Dr. Vinella: First, let me say I have a great deal of respect for Mr. Gensler. His MIT course on cryptocurrency is first-rate. However, the US regulatory framework is far from satisfactory. It’s probably the worst of all the developed countries given its highly siloed architecture that is based largely on experiences from the 1930s. I understand that as the head of the SEC, he’s got to say something positive to instill confidence in the markets. However, you can’t simply apply current regulations to crypto. To start with, the US regulatory framework is based on a legal foundation of statutes and common law. There’s a thing called a “security”, it has a legal definition; it’s a legal claim and if a party does something wrong, you ultimately can go to court for recourse. However, a crypto-financial product such as a token or even a cryptocurrency is not a legal claim. It is a piece of code- how do you apply regulations based on laws to that? And when it comes to the law, how do you ensure that “regulation by enforcement” isn’t completely irrational in the case of cryptomarkets which are extralegal by design? 

Let’s just take FTX as an example. In court, the government could argue that crypto financial products are securities. On the other hand, FTX can argue that these aren’t securities because they don’t fit the legal definition of a security. Essentially, we are asking the finder of fact to determine what is and what is not a security. And importantly, this then becomes common law unless it is successfully appealed or overwritten through legislation. It seems to me that a much better approach is to carefully construct an efficient and effective regulatory framework that promotes both safety and innovation rather than leaving it up to the courts. Or worse, leaving it up to the SEC, the Fed, and the CFTC to argue over which agency has regulatory authority over the cryptomarkets.

One other thing to consider is that the US essentially sets the regulatory standards for the global financial system by virtue of its size and dominance. So, when people say, “Well if we can’t do it in the US, we’ll simply set up shop offshore,” that really is not viable.  FTX was incorporated and operated outside of the US and that did not make them immune to US regulators and law enforcement.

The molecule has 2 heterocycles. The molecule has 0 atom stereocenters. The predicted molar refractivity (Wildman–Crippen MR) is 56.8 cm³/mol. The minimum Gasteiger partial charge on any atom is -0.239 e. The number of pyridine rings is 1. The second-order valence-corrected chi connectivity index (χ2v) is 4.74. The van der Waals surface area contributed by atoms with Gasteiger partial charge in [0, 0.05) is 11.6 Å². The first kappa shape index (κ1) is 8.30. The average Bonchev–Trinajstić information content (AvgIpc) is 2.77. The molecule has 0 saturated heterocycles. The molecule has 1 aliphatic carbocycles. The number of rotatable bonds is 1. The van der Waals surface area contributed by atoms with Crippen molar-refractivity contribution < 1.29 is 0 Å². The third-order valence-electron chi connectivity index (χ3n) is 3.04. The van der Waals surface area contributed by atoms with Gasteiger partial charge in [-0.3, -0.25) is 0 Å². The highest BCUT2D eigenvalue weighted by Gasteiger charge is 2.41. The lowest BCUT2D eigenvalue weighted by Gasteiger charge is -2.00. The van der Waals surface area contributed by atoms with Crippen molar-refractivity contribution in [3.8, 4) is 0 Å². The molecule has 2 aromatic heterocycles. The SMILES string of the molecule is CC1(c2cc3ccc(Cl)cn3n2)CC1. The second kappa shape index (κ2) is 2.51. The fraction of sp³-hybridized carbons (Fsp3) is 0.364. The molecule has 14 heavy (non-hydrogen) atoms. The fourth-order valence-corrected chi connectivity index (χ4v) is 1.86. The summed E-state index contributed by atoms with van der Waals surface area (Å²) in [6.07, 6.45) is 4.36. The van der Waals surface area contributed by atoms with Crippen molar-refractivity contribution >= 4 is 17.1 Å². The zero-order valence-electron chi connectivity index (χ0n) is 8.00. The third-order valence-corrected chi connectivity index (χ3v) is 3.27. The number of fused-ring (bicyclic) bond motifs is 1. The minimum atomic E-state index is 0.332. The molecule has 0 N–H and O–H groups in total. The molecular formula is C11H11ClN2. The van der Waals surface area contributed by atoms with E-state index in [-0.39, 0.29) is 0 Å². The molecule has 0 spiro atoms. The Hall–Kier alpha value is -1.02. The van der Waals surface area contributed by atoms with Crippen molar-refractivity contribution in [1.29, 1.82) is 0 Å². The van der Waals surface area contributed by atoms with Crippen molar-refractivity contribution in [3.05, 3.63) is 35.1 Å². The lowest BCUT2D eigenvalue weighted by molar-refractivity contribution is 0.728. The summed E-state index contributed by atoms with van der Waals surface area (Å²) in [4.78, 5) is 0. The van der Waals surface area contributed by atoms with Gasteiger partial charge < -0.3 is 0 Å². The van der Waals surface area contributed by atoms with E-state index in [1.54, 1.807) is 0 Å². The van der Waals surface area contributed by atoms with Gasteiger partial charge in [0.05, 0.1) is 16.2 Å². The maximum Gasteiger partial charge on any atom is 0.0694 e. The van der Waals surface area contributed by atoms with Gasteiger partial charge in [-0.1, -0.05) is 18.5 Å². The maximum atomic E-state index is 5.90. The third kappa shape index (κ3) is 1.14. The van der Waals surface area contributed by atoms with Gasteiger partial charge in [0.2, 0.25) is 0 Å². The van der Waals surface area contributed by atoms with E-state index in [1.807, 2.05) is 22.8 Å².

WIT: Thinking of that, do you see crypto companies (like Coinbase) moving overseas en masse if regulators don’t act soon? And if so, where will they head and how will the industry shift?

Dr. Vinella: The cryptomarkets are a completely antithetical financial system to what we currently have in almost every way. As I said, traditional financial systems are generally based on a legal foundation, whether it’s the United States, the UK, or Japan. The cryptomarkets, on the other hand, were designed to be extralegal. There are no laws. There are no borders. There are no companies. They’re software applications without a traditional owner that are running on equally privileged computers around the globe. Now again, this is one of the things that judges are going to have to decide: can you sue an app or a piece of software? And because it’s in the public domain, typically as open source, who are you going to sue? The individual developer?

WIT: Now that Coinbase is pushing back against the SEC about their lack of action, do you think that regulations (and legal action) will start to ramp up?

Dr. Vinella: I think that Coinbase and all the other crypto companies have some justification to claim that current regulations don’t apply to them without some clarity. You’ll see a lot of lawsuits and pushback toward regulators. In fact, traditional financial institutions frequently push back on the regulators. Regulations are constraints that limit what financial institutions can do. However, like speed limits, such constraints are necessary to maintain safe and sound markets. The key is to adopt efficient and effective regulation that promotes safety while still allowing for reasonable profits and innovation.

How Experts Can Help Mitigate Risk

When considering the complications above, let’s evaluate the essential role that experts play in preparing for complex litigation involving cryptocurrencies.

To start, having an established expert on your side that understands how to prepare a company for future litigation is clearly advantageous. The expert can create a risk management program to identify and control a company’s risks in both their financials and operations through planning, testing, and framework implementation. This will help to reduce fraud and determine if a business’s practices are aligned with the greater market.

Further, collaborating with a crypto expert offers insights into blockchain transactions, suspicious activity, and potential breaches of contract. These experts can help your company understand the uncertain regulatory environment currently facing the industry and help promote transparency and accountability among crypto players. 

Need help navigating the evolving cryptocurrency market and staying up to date on crypto news? WIT has teams of fintech experts prepared to address incoming disputes in the space. Our expert teams were created to address what we expect to be the key areas of litigation in emerging financial technologies, digital assets, and cryptocurrencies and exchanges.

Subscribe to Receive our Latest Insights
Sign Up Now